Dan reports on what the Washington Post now prints as front-page news--something it ould have printed three years ago:
White House Watch - Bush's Torture Rationale Debunked: Abu Zubaida was the alpha and omega of the Bush administration's argument for torture. That's why Sunday's front-page Washington Post story by Peter Finn and Joby Warrick is such a blow to the last remaining torture apologists. Finn and Warrick reported that "not a single significant plot was foiled" as a result of Zubaida's brutal treatment -- and that, quite to the contrary, his false confessions "triggered a series of alerts and sent hundreds of CIA and FBI investigators scurrying in pursuit of phantoms."
Zubaida was the first detainee to be tortured at the direct instruction of the White House. Then he was President George W. Bush's Exhibit A in defense of the "enhanced interrogation" procedures that constituted torture. And he continues to be held up as a justification for torture by its most ardent defenders. But as author Ron Suskind reported almost three years ago -- and as The Post now confirms -- almost all the key assertions the Bush administration made about Zubaida were wrong. Zubaida wasn't a major al Qaeda figure. He wasn't holding back critical information. His torture didn't produce valuable intelligence -- and it certainly didn't save lives. All the calculations the Bush White House claims to have made in its decision to abandon long-held moral and legal strictures against abusive interrogation turn out to have been profoundly flawed, not just on a moral basis but on a coldly practical one as well. Indeed, the Post article raises the even further disquieting possibility that intentional cruelty was part of the White House's motive.
The most charitable interpretation at this point of the decision to torture is that it was a well-intentioned overreaction of people under enormous stress whose only interest was in protecting the people of the United States. But there's always been one big problem with that theory: While torture works on TV, knowledgeable intelligence professionals and trained interrogators know that in the real world, it's actually ineffective and even counterproductive. The only thing it's really good as it getting false confessions. So why do it? Some social psychologists (see, for instance, Kevin M. Carlsmith on NiemanWatchdog.org) have speculated that the real motivation for torture is retribution. And now someone with first-hand knowledge is suggesting that was a factor in Zubaida's case. Quoting a "former Justice Department official closely involved in the early investigation of Abu Zubaida," Finn and Warwick write that the pressure on CIA interrogators "from upper levels of the government was 'tremendous,' driven in part by the routine of daily meetings in which policymakers would press for updates...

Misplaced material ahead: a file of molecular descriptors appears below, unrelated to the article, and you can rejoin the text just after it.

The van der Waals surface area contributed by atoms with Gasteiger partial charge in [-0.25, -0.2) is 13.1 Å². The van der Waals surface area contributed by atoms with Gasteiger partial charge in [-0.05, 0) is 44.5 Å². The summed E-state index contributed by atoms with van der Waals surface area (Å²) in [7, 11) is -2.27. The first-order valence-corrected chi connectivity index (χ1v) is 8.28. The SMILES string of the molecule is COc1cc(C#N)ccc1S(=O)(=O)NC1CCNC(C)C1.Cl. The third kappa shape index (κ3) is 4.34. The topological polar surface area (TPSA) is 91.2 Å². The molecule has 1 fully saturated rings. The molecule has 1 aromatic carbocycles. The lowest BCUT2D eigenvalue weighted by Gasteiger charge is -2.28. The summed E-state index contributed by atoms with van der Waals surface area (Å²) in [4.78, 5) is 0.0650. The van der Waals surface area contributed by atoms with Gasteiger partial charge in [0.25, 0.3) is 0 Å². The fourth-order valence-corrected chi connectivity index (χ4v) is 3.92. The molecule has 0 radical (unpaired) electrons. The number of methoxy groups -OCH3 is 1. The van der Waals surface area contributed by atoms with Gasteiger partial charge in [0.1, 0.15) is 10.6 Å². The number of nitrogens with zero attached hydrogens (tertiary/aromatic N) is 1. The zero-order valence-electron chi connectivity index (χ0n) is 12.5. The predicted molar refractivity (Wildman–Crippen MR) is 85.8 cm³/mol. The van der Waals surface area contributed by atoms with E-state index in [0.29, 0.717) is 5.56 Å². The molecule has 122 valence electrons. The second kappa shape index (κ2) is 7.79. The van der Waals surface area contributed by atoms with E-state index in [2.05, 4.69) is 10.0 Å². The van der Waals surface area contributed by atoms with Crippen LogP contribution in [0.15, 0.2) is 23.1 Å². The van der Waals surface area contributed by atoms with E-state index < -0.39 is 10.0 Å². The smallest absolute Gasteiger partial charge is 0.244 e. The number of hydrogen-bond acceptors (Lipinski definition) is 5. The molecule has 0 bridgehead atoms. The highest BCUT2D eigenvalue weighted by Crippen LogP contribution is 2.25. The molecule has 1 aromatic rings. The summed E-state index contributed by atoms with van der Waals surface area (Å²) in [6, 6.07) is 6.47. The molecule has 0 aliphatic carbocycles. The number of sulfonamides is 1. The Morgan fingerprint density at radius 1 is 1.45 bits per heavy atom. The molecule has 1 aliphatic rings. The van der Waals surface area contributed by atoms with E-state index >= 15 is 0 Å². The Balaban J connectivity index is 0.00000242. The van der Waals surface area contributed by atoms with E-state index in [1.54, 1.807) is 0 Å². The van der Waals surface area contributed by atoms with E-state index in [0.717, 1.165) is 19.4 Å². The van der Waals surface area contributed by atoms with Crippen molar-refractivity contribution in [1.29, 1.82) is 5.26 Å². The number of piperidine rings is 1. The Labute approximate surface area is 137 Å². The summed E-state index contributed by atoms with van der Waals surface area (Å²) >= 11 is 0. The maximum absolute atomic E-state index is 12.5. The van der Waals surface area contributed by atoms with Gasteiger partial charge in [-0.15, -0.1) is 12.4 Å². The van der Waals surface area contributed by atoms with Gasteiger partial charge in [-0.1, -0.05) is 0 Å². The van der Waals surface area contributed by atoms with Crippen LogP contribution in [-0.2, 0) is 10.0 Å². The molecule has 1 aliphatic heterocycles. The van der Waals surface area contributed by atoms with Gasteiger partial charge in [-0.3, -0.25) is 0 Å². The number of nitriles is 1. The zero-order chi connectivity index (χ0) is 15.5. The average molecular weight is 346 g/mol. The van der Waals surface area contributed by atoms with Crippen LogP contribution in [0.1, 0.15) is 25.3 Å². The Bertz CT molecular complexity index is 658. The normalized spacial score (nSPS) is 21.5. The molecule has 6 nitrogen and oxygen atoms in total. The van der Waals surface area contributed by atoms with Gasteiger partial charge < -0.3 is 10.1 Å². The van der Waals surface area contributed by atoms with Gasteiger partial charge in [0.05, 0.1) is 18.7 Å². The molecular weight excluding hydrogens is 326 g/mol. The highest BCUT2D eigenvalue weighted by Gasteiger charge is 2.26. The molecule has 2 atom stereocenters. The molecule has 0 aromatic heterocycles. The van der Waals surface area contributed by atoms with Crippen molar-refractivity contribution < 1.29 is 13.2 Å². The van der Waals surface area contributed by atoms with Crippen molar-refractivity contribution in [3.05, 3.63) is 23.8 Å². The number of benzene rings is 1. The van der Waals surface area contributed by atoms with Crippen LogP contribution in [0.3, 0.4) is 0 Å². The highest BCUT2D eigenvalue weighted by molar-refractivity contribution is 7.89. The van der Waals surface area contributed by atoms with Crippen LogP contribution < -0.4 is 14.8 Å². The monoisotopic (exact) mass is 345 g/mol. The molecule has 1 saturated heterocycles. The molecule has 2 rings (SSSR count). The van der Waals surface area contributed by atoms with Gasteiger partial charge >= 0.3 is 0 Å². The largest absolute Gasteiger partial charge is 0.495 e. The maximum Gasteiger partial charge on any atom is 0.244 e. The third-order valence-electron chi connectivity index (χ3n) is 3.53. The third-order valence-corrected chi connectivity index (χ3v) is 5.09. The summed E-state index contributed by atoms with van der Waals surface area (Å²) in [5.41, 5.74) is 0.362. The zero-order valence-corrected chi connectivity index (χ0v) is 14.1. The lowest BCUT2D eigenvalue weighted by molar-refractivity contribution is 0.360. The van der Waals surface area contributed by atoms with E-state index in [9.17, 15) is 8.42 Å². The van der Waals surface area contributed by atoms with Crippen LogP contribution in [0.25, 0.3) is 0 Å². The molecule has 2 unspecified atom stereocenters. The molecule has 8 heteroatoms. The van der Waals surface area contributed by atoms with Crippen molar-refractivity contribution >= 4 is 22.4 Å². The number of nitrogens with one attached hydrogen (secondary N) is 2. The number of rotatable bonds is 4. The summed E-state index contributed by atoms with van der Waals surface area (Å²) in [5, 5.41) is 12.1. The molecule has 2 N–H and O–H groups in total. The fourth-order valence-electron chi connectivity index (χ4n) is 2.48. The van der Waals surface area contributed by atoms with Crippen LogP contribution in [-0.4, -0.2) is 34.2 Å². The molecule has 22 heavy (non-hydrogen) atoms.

"'They couldn't stand the idea that there wasn't anything new,' the official said. 'They'd say, "You aren't working hard enough." There was both a disbelief in what he was saying and also a desire for retribution -- a feeling that 'He's going to talk, and if he doesn't talk, we'll do whatever.'"' The Post story also makes it clear that some people with great reality-denying skills remain at the upper levels of the government: "Some U.S. officials remain steadfast in their conclusion that Abu Zubaida possessed, and gave up, plenty of useful information about al-Qaeda," Finn and Warwick write. "'It's simply wrong to suggest that Abu Zubaida wasn't intimately involved with al-Qaeda,' said a U.S. counterterrorism official, speaking on the condition of anonymity because much about Abu Zubaida remains classified. 'He was one of the terrorist organization's key facilitators, offered new insights into how the organization operated, provided critical information on senior al-Qaeda figures...and identified hundreds of al-Qaeda members. How anyone can minimize that information -- some of the best we had at the time on al-Qaeda -- is beyond me.'" But who are these people? How can they still possibly believe this given all the evidence to the contrary? What are they doing still in government?
Author and investigative reporter Suskind first exposed the rampant fallacies of the administration's Zubaida narrative in his explosive June 2006 book, The One Percent Doctrine. See my June 20, 2006 column for a summary. But mainstream news organizations, unable to match Suskind's sources, largely refused to acknowledge his reporting. Indeed, in September 2006, when the White House for the first time publicly acknowledged the existence of a secret CIA detention and interrogation program, Bush had no qualms about putting Zubaida front and center. In a major speech, he proudly described how Zubaida -- "a senior terrorist leader and a trusted associate of Osama bin Laden" -- was questioned using the CIA's new "alternative set of procedures" and then "'began to provide information on key al Qaeda operatives."
All lies and euphemisms. But all reported pretty much straight at the time by a mainstream media that, if it noted Suskind's reporting at all, did so as an afterthought...